In 1998, when the first Web-savvy futurists at Utah
State University's journalism and communication department
huddled around a computer screen to build an online
"newspaper," they faced a tough challenge:
How to create a news service that was both technologically
and editorially sound. No glitz, no bells and whistles,
just credible and appealing, in every sense of the word.
Those were the proving days of Internet journalism.
And they were rough.
Online news sources were derided as the untrustworthy
bastard children of traditional media. The Chronicle
of Higher Education had dismissed the Internet as "a
shallow and unreliable electronic repository of dirty
pictures, inaccurate rumors, bad spelling and worse
grammar, inhabited largely by people with no demonstrable
Flash forward: The doubters are eating their words –
Online journalism is no longer an oxymoron, and as the
Internet has matured, we, at the Hard News Café,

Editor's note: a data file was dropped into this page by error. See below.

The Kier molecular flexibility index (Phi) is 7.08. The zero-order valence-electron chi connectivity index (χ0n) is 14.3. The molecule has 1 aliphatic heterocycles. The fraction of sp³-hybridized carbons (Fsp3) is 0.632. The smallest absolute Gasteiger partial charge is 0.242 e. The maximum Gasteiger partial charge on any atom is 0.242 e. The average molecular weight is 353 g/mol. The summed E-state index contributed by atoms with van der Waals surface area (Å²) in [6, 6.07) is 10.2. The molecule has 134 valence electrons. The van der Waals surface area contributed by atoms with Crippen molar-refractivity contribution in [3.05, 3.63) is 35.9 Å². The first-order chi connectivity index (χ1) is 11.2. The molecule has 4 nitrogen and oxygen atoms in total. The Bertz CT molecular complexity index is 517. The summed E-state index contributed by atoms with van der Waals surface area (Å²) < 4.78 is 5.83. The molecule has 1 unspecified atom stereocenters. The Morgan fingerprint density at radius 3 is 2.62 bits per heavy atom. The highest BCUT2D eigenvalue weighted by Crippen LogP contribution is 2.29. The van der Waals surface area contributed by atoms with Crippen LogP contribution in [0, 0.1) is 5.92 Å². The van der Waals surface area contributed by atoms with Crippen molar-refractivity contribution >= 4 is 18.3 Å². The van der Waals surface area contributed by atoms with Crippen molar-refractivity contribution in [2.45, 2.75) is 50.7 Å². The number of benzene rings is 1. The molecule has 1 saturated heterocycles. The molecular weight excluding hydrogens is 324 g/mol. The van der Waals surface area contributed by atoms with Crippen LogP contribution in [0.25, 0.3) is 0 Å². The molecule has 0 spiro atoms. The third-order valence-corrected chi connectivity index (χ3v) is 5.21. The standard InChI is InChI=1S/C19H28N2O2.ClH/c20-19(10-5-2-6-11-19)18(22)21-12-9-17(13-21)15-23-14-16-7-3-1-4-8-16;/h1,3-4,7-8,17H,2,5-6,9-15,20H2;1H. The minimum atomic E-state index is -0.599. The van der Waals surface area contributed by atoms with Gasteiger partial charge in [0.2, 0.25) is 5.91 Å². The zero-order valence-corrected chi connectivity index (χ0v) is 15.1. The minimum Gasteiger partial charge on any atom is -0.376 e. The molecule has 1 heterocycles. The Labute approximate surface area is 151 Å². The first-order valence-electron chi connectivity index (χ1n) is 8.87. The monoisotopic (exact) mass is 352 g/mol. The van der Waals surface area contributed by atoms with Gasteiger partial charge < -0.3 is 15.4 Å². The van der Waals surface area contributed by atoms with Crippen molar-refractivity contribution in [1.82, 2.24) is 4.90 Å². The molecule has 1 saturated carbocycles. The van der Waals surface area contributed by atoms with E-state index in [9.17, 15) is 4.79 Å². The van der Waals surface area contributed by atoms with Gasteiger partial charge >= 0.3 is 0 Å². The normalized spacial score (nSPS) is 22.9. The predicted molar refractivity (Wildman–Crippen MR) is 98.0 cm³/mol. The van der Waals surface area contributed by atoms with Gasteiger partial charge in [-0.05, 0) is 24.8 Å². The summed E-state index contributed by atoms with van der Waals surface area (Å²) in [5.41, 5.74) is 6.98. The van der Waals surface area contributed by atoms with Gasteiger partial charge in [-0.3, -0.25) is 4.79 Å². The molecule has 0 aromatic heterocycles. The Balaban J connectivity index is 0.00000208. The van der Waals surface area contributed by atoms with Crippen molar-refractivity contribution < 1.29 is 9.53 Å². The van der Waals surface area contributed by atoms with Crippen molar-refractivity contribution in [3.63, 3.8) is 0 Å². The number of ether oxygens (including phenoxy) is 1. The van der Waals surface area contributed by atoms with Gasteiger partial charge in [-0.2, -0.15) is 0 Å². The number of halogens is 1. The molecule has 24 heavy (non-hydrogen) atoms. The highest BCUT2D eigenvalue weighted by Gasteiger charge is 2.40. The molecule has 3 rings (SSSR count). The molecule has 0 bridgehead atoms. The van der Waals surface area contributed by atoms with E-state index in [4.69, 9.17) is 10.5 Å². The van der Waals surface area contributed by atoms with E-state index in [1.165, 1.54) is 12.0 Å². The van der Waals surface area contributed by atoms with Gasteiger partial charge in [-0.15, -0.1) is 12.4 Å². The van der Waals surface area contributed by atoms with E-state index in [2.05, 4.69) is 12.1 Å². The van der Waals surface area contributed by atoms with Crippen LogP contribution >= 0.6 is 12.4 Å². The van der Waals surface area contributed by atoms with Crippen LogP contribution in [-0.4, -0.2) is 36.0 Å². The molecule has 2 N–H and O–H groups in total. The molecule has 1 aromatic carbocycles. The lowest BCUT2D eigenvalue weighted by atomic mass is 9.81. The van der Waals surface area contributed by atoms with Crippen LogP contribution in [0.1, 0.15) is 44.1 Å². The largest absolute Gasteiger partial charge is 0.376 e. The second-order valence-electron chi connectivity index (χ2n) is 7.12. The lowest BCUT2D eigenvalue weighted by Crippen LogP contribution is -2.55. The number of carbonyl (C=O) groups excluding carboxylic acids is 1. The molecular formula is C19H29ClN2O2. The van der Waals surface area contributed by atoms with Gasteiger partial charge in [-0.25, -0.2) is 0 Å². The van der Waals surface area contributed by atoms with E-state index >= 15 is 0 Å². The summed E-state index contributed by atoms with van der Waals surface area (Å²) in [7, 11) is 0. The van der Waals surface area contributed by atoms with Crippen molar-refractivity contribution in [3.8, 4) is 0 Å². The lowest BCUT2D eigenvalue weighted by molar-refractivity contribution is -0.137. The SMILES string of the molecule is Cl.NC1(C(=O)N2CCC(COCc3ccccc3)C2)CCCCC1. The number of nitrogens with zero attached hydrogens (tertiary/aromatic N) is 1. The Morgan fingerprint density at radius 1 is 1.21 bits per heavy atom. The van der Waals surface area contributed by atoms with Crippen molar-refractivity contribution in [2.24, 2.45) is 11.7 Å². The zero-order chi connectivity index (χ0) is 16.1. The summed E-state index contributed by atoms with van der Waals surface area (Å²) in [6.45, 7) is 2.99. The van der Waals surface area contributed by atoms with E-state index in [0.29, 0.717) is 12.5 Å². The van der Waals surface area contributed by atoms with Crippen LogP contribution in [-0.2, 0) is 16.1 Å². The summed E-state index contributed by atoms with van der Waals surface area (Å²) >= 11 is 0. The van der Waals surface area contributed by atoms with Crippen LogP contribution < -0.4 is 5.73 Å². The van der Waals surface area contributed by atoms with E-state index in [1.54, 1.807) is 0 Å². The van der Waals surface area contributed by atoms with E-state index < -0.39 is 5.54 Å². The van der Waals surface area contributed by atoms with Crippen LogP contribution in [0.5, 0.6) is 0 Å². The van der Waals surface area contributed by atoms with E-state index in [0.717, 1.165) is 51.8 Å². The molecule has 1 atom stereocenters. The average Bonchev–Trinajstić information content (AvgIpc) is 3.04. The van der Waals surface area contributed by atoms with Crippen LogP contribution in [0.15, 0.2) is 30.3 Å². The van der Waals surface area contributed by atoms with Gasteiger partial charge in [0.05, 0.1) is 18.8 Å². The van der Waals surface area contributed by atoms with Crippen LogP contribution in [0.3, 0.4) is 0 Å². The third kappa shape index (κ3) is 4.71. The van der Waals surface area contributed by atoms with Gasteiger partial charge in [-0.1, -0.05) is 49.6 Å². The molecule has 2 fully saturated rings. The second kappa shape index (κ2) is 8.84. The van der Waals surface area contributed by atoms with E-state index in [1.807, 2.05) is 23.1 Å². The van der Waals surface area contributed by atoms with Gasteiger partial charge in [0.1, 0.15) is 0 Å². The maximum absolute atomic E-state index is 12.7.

In the years since our launch in 1998, the HNC has bagged
a slew of awards, hitting a high point in 2002, when
the site was named one of the three best independent
student online publications in the country by the Society
of Professional Journalists.
Our writers also have made their own mark, receiving
SPJ recognition at both regional and national levels.
In short, we’ve met the challenge head on, elevating
the HNC into the top echelon of web-based news delivery.
With our new design, we hope to go a step further, bringing
together print journalism, broadcast TV, photography
and graphic design in a new form. And as JCOM department
head Ted Pease points out, "It's not just old stuff
in a new package. Additional new skills and, especially,
a new way of thinking about news and audiences are required
in delivering information this way."
A few things will stay the same. The site will continue
to draws its material from students in regular reporting
classes and from others who submit articles to the student
editors. Local journalism gurus and USU professors Mike
Sweeney and Nancy Williams will still oversee it.
We're ready to deliver your news to you.